Three Cells Undergo Meiosis How Many Haploid Cells Are Produced

Three Cells Undergo Meiosis How Many Haploid Cells Are Produced

How is the same process responsible for genetic recombination and multifariousness too the cause of aneuploidy? Understanding the steps of meiosis is essential to learning how errors occur.

Organisms that reproduce sexually are thought to have an advantage over organisms that reproduce asexually, considering novel combinations of
genes
are possible in each generation. Furthermore, with few exceptions, each private in a
population
of sexually reproducing organisms has a distinct genetic composition. Nosotros have
meiosis
to thank for this variety.

Meiosis, from the Greek give-and-take
meioun, meaning “to brand small,” refers to the specialized process past which germ cells split up to produce
gametes. Because the
chromosome
number of a
species
remains the same from ane generation to the adjacent, the chromosome number of germ cells must exist reduced by one-half during meiosis. To reach this feat, meiosis, unlike
mitosis, involves a unmarried circular of
Deoxyribonucleic acid
replication
followed by two rounds of
prison cell
sectionalisation (Effigy one). Meiosis besides differs from mitosis in that it involves a procedure known every bit
recombination, during which chromosomes exchange segments with ane another. As a effect, the gametes produced during meiosis are genetically unique.

Researchers’ initial understanding of meiosis was based upon careful observations of chromosome behavior using light microscopes. Then, in the 1950s, electron microscopy provided scientists with a glimpse of the intricate structures formed when chromosomes recombine. More recently, researchers accept been able to place some of the molecular players in meiosis from biochemical analyses of meiotic chromosomes and from genetic studies of meiosis-specific mutants.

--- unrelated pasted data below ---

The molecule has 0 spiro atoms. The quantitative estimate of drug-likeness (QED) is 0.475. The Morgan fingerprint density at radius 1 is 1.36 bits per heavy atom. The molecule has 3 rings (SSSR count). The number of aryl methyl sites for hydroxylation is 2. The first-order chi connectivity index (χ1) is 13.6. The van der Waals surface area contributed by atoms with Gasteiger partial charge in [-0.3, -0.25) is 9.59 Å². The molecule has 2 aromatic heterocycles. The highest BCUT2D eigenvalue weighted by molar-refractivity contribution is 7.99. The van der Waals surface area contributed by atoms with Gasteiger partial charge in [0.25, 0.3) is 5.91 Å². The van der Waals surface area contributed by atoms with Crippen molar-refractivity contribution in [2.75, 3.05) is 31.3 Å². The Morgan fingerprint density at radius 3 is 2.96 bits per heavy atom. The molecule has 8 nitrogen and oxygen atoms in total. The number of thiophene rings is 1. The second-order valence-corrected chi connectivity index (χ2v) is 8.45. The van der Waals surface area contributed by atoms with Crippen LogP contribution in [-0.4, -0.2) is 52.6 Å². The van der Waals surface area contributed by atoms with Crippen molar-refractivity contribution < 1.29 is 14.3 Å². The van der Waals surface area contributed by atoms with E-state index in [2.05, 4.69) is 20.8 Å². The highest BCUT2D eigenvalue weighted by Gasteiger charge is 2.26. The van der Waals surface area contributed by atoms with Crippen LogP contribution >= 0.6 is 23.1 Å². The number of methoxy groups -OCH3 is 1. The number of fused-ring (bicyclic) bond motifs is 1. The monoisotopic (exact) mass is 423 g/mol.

Meiosis Is a Highly Regulated Process

A schematic diagram shows key events in mitosis and meiosis during the development cycles of male and female sex cells in humans. During fetal development, cells undergo a period of mitotic proliferation. In females, the cells enter meiosis, followed by meiotic arrest. Cells exit meiotic arrest and are either lost before birth or undergo follicle formation after birth. After puberty, these cells are either ovulated each month, one at a time, or becomes atretic. During fetal development in males, proliferating cells enter mitotic arrest. After birth, they enter a second period of mitotic proliferation. After puberty, the cells undergo meiotic divisions to produce sperm cells.

Meiosis represents a survival mechanism for some simple eukaryotes such equally